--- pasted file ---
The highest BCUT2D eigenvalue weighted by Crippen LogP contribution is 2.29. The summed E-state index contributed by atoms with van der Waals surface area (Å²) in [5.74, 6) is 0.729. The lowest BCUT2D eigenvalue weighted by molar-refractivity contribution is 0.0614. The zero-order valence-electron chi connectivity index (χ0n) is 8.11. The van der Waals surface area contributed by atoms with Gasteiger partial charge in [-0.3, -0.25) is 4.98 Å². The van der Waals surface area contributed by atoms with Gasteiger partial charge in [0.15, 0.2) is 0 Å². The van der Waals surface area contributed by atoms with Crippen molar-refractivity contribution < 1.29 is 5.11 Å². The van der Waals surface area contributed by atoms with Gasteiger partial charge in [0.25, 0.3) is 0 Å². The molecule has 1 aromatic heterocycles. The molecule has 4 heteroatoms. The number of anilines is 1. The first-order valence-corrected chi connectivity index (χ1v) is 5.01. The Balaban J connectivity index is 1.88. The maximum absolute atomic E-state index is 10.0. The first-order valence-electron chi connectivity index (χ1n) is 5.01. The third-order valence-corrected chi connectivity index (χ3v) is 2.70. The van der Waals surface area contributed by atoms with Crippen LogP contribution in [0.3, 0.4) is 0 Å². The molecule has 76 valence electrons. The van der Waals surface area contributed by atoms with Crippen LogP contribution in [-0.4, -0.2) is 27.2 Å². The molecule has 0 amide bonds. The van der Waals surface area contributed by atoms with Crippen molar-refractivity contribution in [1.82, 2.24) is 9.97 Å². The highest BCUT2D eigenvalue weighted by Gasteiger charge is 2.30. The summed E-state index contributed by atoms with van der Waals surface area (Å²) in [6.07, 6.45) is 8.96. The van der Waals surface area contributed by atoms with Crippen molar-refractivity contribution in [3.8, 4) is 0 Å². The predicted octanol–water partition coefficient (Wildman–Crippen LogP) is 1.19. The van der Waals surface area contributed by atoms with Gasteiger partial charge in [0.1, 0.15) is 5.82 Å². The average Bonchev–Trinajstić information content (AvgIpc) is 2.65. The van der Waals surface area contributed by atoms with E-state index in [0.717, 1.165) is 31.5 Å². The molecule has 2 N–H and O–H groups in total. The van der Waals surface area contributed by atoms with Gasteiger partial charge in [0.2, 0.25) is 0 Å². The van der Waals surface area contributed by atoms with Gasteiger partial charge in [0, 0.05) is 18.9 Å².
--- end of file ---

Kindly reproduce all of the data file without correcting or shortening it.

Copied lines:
The highest BCUT2D eigenvalue weighted by Crippen LogP contribution is 2.29. The summed E-state index contributed by atoms with van der Waals surface area (Å²) in [5.74, 6) is 0.729. The lowest BCUT2D eigenvalue weighted by molar-refractivity contribution is 0.0614. The zero-order valence-electron chi connectivity index (χ0n) is 8.11. The van der Waals surface area contributed by atoms with Gasteiger partial charge in [-0.3, -0.25) is 4.98 Å². The van der Waals surface area contributed by atoms with Gasteiger partial charge in [0.15, 0.2) is 0 Å². The van der Waals surface area contributed by atoms with Crippen molar-refractivity contribution < 1.29 is 5.11 Å². The van der Waals surface area contributed by atoms with Gasteiger partial charge in [0.25, 0.3) is 0 Å². The molecule has 1 aromatic heterocycles. The molecule has 4 heteroatoms. The number of anilines is 1. The first-order valence-corrected chi connectivity index (χ1v) is 5.01. The Balaban J connectivity index is 1.88. The maximum absolute atomic E-state index is 10.0. The first-order valence-electron chi connectivity index (χ1n) is 5.01. The third-order valence-corrected chi connectivity index (χ3v) is 2.70. The van der Waals surface area contributed by atoms with Crippen LogP contribution in [0.3, 0.4) is 0 Å². The molecule has 76 valence electrons. The van der Waals surface area contributed by atoms with Crippen LogP contribution in [-0.4, -0.2) is 27.2 Å². The molecule has 0 amide bonds. The van der Waals surface area contributed by atoms with Crippen molar-refractivity contribution in [1.82, 2.24) is 9.97 Å². The highest BCUT2D eigenvalue weighted by Gasteiger charge is 2.30. The summed E-state index contributed by atoms with van der Waals surface area (Å²) in [6.07, 6.45) is 8.96. The van der Waals surface area contributed by atoms with Crippen molar-refractivity contribution in [3.8, 4) is 0 Å². The predicted octanol–water partition coefficient (Wildman–Crippen LogP) is 1.19. The van der Waals surface area contributed by atoms with Gasteiger partial charge in [0.1, 0.15) is 5.82 Å². The average Bonchev–Trinajstić information content (AvgIpc) is 2.65. The van der Waals surface area contributed by atoms with E-state index in [0.717, 1.165) is 31.5 Å². The molecule has 2 N–H and O–H groups in total. The van der Waals surface area contributed by atoms with Gasteiger partial charge in [0.2, 0.25) is 0 Å². The van der Waals surface area contributed by atoms with Gasteiger partial charge in [0, 0.05) is 18.9 Å².